BILLINGS – Market forces and environmental regulations that are driving a steady decline in coal-fired power generation across the U.S. have prompted PPL Montana to mothball a 154-megawatt coal plant in Billings, company officials said.
The 44-year-old J.E. Corette plant will shut down indefinitely in April 2015, PPL spokesman David Hoffman said Thursday. That’s when new federal pollution rules kick in that Hoffman said would have cost the company $38 million in upgrades.
The announcement comes as coal fired generation is on a steep decline across the country, with 57 plants generating a combined 8,990 megawatts expected to retire this year, according to the Energy Information Administration. Competition from cheap natural gas is one of the primary reasons as many electric companies and utilities abandon older, less-efficient coal plants in favor gas plants.
Subsidies to wind power projects also have put coal at a disadvantage, and the company already had been forced to idle Corette for three months this spring, Hoffman said.
“We have not seen prices this low in a long time,” he said.
Power from Corette was sold into the broad Northwest power market. Hoffman said there will be plenty of additional generating capacity to make up for its loss in 2015, including 5,000 to 6,000 megawatts of wind power that has recently come online or will soon.
No changes are planned for another, larger PPL coal plant in Colstrip. The 2,100-megawatt plant, co-owned by five companies and operated by PPL, is the second-largest coal-fired plant west of the Mississippi.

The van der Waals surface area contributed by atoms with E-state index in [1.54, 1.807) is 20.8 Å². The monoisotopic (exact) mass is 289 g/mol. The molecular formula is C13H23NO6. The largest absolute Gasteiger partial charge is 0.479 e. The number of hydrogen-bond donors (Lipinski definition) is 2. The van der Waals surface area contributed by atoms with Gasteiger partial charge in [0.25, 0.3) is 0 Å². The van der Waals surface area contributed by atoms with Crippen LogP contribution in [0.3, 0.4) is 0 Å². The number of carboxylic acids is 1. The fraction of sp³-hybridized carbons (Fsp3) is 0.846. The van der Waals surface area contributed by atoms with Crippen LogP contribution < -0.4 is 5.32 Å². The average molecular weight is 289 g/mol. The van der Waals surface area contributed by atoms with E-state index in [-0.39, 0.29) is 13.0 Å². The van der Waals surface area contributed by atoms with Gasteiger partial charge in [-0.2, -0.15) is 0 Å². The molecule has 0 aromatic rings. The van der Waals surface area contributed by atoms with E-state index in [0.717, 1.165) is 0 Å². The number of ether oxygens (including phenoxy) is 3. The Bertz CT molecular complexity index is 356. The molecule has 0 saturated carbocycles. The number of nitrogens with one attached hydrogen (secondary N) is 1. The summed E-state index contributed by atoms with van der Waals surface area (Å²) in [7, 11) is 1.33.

Two of the Colstrip plant’s four power generation units do not need upgrades to meet the new pollution rules. Upgrades for the other two will be less expensive than for Corette, Hoffman said.
PPL Montana will maintain its operating permits for the 35-employee Corette plant in case circumstances change. That could come from a rebound in energy prices or a reversal of the looming Environmental Protection Agency rules on emissions of small pollution particles from coal plants that cause haze in the air and health problems in people, Hoffman said.
Montana Public Service Commissioner Travis Kavulla, of Great Falls, said the Corette plant’s fate underscores problems with the EPA’s pollution rule, which will do little to reduce emissions beyond standards already in place at the state level. Kavulla also predicted higher electricity costs will result, although he did not offer specifics.
But Anne Hedges with the Montana Environmental Information Center, one of many groups that have called for even tougher coal plant pollution restrictions than those proposed by the EPA, said it was inaccurate to blame government regulations for the decision on Corette.
“Blaming it on EPA is ignoring all the market forces they are very well aware of,” Hedges said. “This is a business decision to the core. They just can’t compete in the modern market.”
Hedges added that PPL deserved praise for making its announcement so far ahead of time, which Hoffman said was done as a courtesy to the plant’s workers.
The plant burns about 700,000 tons of coal annually from an unspecified mine or mines in the Powder River Basin of Montana and Wyoming, the largest coal producing region in the country.
PPL paid $3.4 million annually in property taxes on Corette, a figure Hoffman said should drop significantly once the property is re-assessed after it is closed. More than half of those taxes go to Yellowstone County and the remainder to the state.
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